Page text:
- A powerful consortium of gender activists has urged their leaders to make history by adopting the SADC Protocol on Gender and Development when they meet in Lusaka, Zambia from 16-17 August.
In a statement, the Southern Africa Gender Protocol Alliance commended gender ministers from the region for approving one of the most far reaching instruments anywhere in the world for achieving gender equality at an extraordinary meeting in July. The draft has also been passed by justice ministers who met in Lesotho in early August to ensure legal compliance before the Protocol is placed before heads of state.
Attorney General of Botswana Dr Athalia Molokomme has said that the Protocol would “place this region at the forefront and cutting edge of the achievement of one of the last frontiers of democracy and human rights: gender equality.”
According to the Alliance, which comprises sixteen regional and national gender NGOs, if adopted, the Protocol “will be a global first that will place SADC at the cutting edge of innovative strategies for giving global and continental commitments meaning at sub-regional level.”
Protocols are the most legal binding instrument in the Southern African Development Community (SADC). According to Botswana Minister of Health Sheila Tlou the elevation of the 1997 SADC Declaration on Gender and Development to Protocol would move regional commitments on gender equality from a “nice to do to a have to do.”
Gender Links sees the draft Protocol as the culmination of a unique collaboration between governments and civil society that gained momentum in 2005 when civil society organisations undertook an audit of progress in implementing the Declaration ahead of the 25th anniversary of SADC and tenth anniversary of the Fourth World Conference on Women.
The audit found that governments had failed to deliver on the one concrete target in the Declaration - achieving 30 percent women in decision-making. Only three countries (South Africa, Tanzania and Mozambique) had achieved this target at parliamentary level. Namibia (42%), South Africa (40%) and Lesotho (58%) have achieved this target at local level. But in other countries and in other areas the target is far from being met.
Activists argued that the achievements made by some countries show that with the necessary political will, such targets can indeed be reached. They also argued that the achievement of gender equality extends well beyond decision-making.
The audit found that women continue to constitute the majority of the poor; the unemployed and the dispossessed; that paper rights in laws and constitutions are daily contradicted by the customary law that governs the lives of the majority of women; that gender violence in all countries is unacceptably high and is taking new forms such as trafficking; and that HIV and AIDS threatens to reverse the fragile gains made by women over the last decade.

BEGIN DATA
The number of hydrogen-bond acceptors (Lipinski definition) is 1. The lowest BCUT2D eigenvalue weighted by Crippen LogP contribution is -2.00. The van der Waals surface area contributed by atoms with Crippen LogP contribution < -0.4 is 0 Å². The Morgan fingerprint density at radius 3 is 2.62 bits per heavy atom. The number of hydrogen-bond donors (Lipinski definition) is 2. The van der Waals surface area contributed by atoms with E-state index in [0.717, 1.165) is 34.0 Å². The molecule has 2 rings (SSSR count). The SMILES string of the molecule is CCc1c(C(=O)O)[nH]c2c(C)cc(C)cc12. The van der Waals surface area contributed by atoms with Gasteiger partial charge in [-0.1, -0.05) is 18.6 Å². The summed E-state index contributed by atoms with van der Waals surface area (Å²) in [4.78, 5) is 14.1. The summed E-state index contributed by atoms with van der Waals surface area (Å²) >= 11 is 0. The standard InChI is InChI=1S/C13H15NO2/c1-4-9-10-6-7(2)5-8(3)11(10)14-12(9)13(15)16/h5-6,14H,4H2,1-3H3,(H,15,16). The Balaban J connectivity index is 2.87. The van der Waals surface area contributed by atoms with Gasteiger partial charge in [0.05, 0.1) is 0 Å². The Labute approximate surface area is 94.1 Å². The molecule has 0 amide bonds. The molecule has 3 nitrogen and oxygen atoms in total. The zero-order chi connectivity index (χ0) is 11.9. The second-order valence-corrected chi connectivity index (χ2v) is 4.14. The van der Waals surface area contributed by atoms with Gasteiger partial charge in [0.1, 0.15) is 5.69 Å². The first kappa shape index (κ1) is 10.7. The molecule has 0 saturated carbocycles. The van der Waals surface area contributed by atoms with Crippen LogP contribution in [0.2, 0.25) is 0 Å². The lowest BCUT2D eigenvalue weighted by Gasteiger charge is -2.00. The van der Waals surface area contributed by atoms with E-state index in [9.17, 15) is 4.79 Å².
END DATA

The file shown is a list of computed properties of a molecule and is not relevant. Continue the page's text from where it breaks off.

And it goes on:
What distinguishes the SADC Protocol from all the existing international and regional commitments to gender equality is the number of concrete, time bound commitments to achieving key strategic objectives. Altogether the Protocol has twenty targets: six by 2010, and 14 by 2015.
These targets not only bring together but enhance existing commitments in such instruments as the Convention for the Elimination of All Forms of Discrimination Against Women (CEDAW); the Millennium Development Goals and the African Charter on Human and Peoples Rights. For example, while all these make reference to women’s participation in decision-making, only the SADC Protocol gives a bold time-frame of 2015.
The Protocol draws on and seeks to extend good practice in the region. For example, it requires that by 2015 all countries emulate the two countries in the region (Namibia and South Africa) whose constitutions enshrine gender equality and give this provision primacy over customary law. All countries will also be required by that year to have comprehensive legislation for addressing gender violence as well as reduce current levels by 50 percent.
The Protocol breaks new ground by requiring that women participate equally in economic decision-making; be afforded access to credit; public procurement contracts and wage employment.
It further sets out targets for implementation, monitoring, evaluation and resource allocation with strong peer review and accountability mechanisms.
One of the lessons of the SADC Declaration is that peer pressure at a sub-regional level works. While many countries had below ten percent women in decision-making prior to 1997, only Madagascar, SADC’s newest member now has that distinction. Even as they struggle to make the original thirty percent target, counties like Mauritius, Lesotho and Malawi have made significant strides in recent years, driven by the carrot dangled by success stories in neighbouring countries.
The SADC Protocol will now introduce the stick of enforceable targets and deadlines. If these are applied with the muscle inherent in a Protocol, the Lusaka summit will indeed have proven to be a turning point.
By Colleen Lowe Morna
Colleen Lowe Morna is Executive Director of Gender Links.
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